A boy plays Tencent’s PUBG video game on his mobile phone © REUTERS/

First it was short videos, then it was messaging, now it’s games. The Trump administration’s concerns about how much China can learn from Americans’ online pursuits continue their less than leisurely expansion.

The Committee on Foreign Investment in the US (Cfius), chaired by the Treasury Department, has sent letters to companies, including Epic Games and Riot Games, to inquire about their security protocols when handling personal data, according to Bloomberg. China’s Tencent owns League of Legends’ Riot and has a 40 per cent stake in Epic, publisher of the Fortnite game.

Lex says ordering an unwinding of Tencent’s US investments could mean huge disruptions. Unlike the ban on Tencent’s WeChat messaging app, which affects less than 1 per cent of its users, nearly a tenth of revenues from games would be threatened by US restrictions.

There could be bans on financial transactions in games or restrictions on US servers. Online games, which account for about a third of Tencent’s total sales, have been its main growth driver this year, recording 40 per cent sales growth in the second quarter.

Meanwhile, the ban on WeChat and ByteDance’s TikTok was confirmed on Friday by the commerce department and they will be removed from US app stores from Sunday. ByteDance has until November 12 to divest its interests in TikTok in the US, according to another executive order.

It has submitted a proposal with Oracle that would involve TikTok’s global business being spun out into a separate US company, with an all-American board and a security committee headed by a person with US government security clearances. The new company would initially be majority owned by ByteDance, but would look to list publicly in the US. Kevin Systrom, the founder of Instagram, has emerged as a candidate to run the restructured TikTok. Today’s Big Read has a blow-by-blow account of President Trump vs TikTok.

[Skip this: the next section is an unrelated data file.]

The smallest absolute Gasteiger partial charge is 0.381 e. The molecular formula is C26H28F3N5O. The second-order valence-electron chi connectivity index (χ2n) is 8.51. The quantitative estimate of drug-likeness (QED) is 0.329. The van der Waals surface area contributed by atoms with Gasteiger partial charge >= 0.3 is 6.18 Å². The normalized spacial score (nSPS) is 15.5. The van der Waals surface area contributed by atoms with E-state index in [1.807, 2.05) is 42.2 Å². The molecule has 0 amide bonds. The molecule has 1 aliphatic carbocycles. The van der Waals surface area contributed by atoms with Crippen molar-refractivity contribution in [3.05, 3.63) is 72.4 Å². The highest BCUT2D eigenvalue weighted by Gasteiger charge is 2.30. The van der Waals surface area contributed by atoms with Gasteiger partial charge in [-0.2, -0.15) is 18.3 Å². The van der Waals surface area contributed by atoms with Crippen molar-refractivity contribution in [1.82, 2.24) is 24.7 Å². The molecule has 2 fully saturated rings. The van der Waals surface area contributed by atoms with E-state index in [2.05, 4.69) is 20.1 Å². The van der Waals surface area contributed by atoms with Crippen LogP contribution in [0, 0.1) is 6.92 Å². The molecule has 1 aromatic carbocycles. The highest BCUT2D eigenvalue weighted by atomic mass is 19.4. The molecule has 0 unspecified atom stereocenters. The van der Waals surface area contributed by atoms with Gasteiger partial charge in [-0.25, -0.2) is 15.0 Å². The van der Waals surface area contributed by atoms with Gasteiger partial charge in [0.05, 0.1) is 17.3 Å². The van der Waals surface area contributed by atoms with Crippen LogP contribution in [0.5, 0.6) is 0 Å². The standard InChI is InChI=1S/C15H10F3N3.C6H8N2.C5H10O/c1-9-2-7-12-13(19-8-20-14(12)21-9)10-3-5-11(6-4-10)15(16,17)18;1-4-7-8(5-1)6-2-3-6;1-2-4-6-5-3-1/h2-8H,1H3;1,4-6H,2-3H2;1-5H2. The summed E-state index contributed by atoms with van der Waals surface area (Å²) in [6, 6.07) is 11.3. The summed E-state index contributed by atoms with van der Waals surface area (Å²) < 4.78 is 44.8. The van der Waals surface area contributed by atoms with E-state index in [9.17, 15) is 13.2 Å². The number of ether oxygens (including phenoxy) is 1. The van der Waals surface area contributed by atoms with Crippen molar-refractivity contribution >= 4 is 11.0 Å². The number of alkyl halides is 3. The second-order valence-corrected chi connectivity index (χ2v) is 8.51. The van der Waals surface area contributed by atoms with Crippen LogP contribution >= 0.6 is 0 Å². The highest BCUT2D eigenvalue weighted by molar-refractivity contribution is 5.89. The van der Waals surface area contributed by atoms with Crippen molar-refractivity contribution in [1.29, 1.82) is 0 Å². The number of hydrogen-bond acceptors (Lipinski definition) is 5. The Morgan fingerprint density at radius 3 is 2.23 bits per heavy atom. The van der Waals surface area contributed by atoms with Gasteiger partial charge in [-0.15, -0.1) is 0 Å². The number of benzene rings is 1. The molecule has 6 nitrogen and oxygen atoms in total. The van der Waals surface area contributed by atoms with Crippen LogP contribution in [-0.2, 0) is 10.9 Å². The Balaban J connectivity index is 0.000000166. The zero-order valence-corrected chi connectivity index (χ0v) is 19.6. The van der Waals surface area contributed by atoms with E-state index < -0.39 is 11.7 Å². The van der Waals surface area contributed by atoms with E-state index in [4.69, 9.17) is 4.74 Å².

The Internet of (Five) Things

1. SoftBank to sell last of telecoms assets
SoftBank has agreed to sell US mobile phone distributor Brightstar in its latest asset disposal, effectively ending the Japanese conglomerate’s status as a significant telecoms operator. The disposal would cement SoftBank’s transition into a global investor and asset manager following an agreement earlier this week to sell UK chip designer Arm to Nvidia for up to $40bn, and the recent sale of Sprint in the US as well as its domestic telecoms business.

2. Nvidia boss says UK promises will be legally watertight
In an FT interview, Nvidia CEO Jensen Huang has promised it will commit to legally binding documents saying Arm’s HQ will remain in the UK following its sale by SoftBank — indicating the chipmaker will make the same commitment as the Japanese company when it first bought Arm in 2016. Richard Waters has a profile of Nvidia’s mercurial chief.

3. Unity pops on debut
Shares in Unity Software, which provides technology to video game developers, popped more than 30 per cent on its debut on Friday, topping $75 a share. Unity has sold 25m shares at the $52 it had set after marking the range initially at between $34 and $42. Richard Waters looks at cloud database company Snowflake’s spectacular IPO this week and says it could help Palantir achieve success with its direct listing next week.

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4. Google pulls Paytm punt
Google pulled Paytm, the app of India’s most valuable start-up, from its Play store today, after a cricket promotion breached its gambling policies. Paytm, a payments platform that is India’s answer to PayPal, is valued at $16bn and is backed by Alibaba’s payments arm Ant Group and SoftBank. In a blog post, Google reiterated its gambling policy, saying it did not allow “unregulated gambling apps that facilitate sports betting”. Meanwhile, Apple said today it would launch the Apple Store online in India on September 23,

5. Life on Mars is better than Venus
Phosphine has been detected in Venus’s atmosphere, creating excitement that there may be life there, but our science commentator Anjana Ahuja reveals many experts are sceptical. It’s not the nicest place to live either — its surface, at about 460C, is hot enough to melt lead and the atmospheric pressure is high enough to crush a human.

Tech tools — Samsung Galaxy Tab S7

Apple announced a new iPad and iPad Air this week, but reviews were out today as the iPad Pro’s closest Android competitor went on sale. Tom’s Guide says the resemblance can be uncanny, with the machined aluminium design and strong speakers making the Tab S7 look and sound like the premium iPad. It loves the display and battery life, but says performance is not great. The 11in S7 starts at $649 and the 12.4in S7 Plus starts at $849.

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